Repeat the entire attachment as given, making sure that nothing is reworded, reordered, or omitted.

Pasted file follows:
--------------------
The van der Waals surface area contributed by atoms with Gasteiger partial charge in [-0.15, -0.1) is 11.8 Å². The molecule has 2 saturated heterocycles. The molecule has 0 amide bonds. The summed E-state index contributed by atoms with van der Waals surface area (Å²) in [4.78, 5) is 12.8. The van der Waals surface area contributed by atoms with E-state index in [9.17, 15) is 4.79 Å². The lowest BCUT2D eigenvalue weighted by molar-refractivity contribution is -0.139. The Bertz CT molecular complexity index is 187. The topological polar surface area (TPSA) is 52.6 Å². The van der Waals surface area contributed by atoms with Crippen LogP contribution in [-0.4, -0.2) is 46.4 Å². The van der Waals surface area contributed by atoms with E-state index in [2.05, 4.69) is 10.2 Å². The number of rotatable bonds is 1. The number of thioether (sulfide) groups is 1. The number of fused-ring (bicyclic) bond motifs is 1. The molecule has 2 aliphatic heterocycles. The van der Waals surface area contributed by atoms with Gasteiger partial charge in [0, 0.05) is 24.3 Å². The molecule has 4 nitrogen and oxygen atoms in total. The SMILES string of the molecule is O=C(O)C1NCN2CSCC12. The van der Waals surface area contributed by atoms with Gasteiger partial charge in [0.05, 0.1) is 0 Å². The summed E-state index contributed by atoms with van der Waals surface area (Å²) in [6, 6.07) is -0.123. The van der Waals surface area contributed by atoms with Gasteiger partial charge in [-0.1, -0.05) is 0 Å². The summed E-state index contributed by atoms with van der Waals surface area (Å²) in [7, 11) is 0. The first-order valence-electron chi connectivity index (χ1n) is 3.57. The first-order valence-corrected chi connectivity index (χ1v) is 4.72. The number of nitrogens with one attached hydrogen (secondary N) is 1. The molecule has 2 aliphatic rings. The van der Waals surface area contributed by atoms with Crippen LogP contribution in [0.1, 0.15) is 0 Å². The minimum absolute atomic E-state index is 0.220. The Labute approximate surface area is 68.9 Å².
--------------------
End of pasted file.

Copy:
The van der Waals surface area contributed by atoms with Gasteiger partial charge in [-0.15, -0.1) is 11.8 Å². The molecule has 2 saturated heterocycles. The molecule has 0 amide bonds. The summed E-state index contributed by atoms with van der Waals surface area (Å²) in [4.78, 5) is 12.8. The van der Waals surface area contributed by atoms with E-state index in [9.17, 15) is 4.79 Å². The lowest BCUT2D eigenvalue weighted by molar-refractivity contribution is -0.139. The Bertz CT molecular complexity index is 187. The topological polar surface area (TPSA) is 52.6 Å². The van der Waals surface area contributed by atoms with Crippen LogP contribution in [-0.4, -0.2) is 46.4 Å². The van der Waals surface area contributed by atoms with E-state index in [2.05, 4.69) is 10.2 Å². The number of rotatable bonds is 1. The number of thioether (sulfide) groups is 1. The number of fused-ring (bicyclic) bond motifs is 1. The molecule has 2 aliphatic heterocycles. The van der Waals surface area contributed by atoms with Gasteiger partial charge in [0, 0.05) is 24.3 Å². The molecule has 4 nitrogen and oxygen atoms in total. The SMILES string of the molecule is O=C(O)C1NCN2CSCC12. The van der Waals surface area contributed by atoms with Gasteiger partial charge in [0.05, 0.1) is 0 Å². The summed E-state index contributed by atoms with van der Waals surface area (Å²) in [6, 6.07) is -0.123. The van der Waals surface area contributed by atoms with Gasteiger partial charge in [-0.1, -0.05) is 0 Å². The summed E-state index contributed by atoms with van der Waals surface area (Å²) in [7, 11) is 0. The first-order valence-electron chi connectivity index (χ1n) is 3.57. The first-order valence-corrected chi connectivity index (χ1v) is 4.72. The number of nitrogens with one attached hydrogen (secondary N) is 1. The molecule has 2 aliphatic rings. The van der Waals surface area contributed by atoms with Crippen LogP contribution in [0.1, 0.15) is 0 Å². The minimum absolute atomic E-state index is 0.220. The Labute approximate surface area is 68.9 Å².